Turning to Google, and with the help of a more advanced Linux Experiment comrade, I retried installing Linux by adding some commands to the installer boot options. Still no luck.

After more Googling I have found that there are a few possible reasons that this could be happening. I have read that it could be caused by the USB3 ports interfering with the bootable media  or that it cold be related to a CD-ROM master/slave setting. Either way, I still haven’t figured it out and I’m not willing to break someone else’s computer just to see if I can overcome this frustrating first experience with Linux. My next task is to try some ACPI hacks  and after finding this useful link, try to install the latest version of Ubuntu which seems to be compatible with the hardware of this machine. But for now its …

Windows 1 Linux 0

Men using Linux 1 Women using linux 0




I am currently running Mandriva 2011
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Kernel Panic!

November 1st, 2011 2 comments

So like Tyler, I’ve decided to run Gentoo. Hey, it seemed like a good idea at the time.

My experience thus far can be summed up with a single word: frustrating. I spent my first day working through the (excellent) Gentoo Handbook. Like Jake, I found it handy to have run lshw on my system prior to installing Gentoo. This provided me with a list of my hardware that I could refer back to during the installation process, and saved me a few headaches.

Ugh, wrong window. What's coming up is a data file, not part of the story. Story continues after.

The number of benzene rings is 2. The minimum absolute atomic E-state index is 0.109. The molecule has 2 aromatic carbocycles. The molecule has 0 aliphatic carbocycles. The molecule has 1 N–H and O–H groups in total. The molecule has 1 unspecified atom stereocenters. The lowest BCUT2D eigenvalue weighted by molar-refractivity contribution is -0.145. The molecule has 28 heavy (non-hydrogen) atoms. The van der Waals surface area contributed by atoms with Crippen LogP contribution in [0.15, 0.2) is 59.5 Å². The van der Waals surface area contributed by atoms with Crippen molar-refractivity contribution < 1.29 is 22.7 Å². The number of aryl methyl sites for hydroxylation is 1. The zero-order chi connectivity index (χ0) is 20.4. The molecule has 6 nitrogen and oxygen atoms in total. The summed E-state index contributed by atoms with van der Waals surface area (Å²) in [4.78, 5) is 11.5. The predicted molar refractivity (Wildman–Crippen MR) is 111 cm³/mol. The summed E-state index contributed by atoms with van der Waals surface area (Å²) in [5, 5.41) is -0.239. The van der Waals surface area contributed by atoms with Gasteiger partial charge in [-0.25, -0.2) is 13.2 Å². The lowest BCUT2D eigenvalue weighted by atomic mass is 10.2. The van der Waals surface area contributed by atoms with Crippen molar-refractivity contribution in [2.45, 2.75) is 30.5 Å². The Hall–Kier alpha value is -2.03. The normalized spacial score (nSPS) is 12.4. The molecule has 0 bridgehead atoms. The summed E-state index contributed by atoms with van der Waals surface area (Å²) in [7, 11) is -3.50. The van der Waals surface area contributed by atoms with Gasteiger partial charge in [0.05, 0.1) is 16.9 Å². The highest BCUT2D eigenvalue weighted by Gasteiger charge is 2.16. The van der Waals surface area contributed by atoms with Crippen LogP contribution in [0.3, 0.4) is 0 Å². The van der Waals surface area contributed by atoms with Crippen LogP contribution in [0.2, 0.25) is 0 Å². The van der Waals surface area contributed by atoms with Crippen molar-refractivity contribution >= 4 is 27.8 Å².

At first, my live-cd environment lacked a network connection. My machine has two network interfaces in it. One uses the sky2 kernel module, while the other uses skge. I ran:

modprobe skge
net-setup eth1
[follow on-screen instructions]
ping google.com

and was successful.

On that first day of dicking about, I managed to get all the way to Chapter 10: Configuring the Bootloader. It was at this point, in subchapter 10.d, that I was instructed to reboot the system, as though it would be a relaxing, daisy-scented walk in the park. Not so.

Apparently, the kernel that I’ve managed to compile does not recognize the SATA interface on my motherboard. When I attempt to boot, GRUB hands control off to the kernel, which goes looking for my root partition on /dev/sda3. It then dies with a message like

Kernel panic – not syncing: VFS: Unable to mount root fs on unknown-block(8,3)

This error message is the bane of my existence.

After a great deal of head-vs-desk action, approximately 37 kernel compilations, and a great deal of googling, I managed to find a Gentoo wiki entry that instructs users of my chipset on how to compile their very own working kernel. Tonight, I intend to follow it, in hopes that I can get the system to boot some time soon.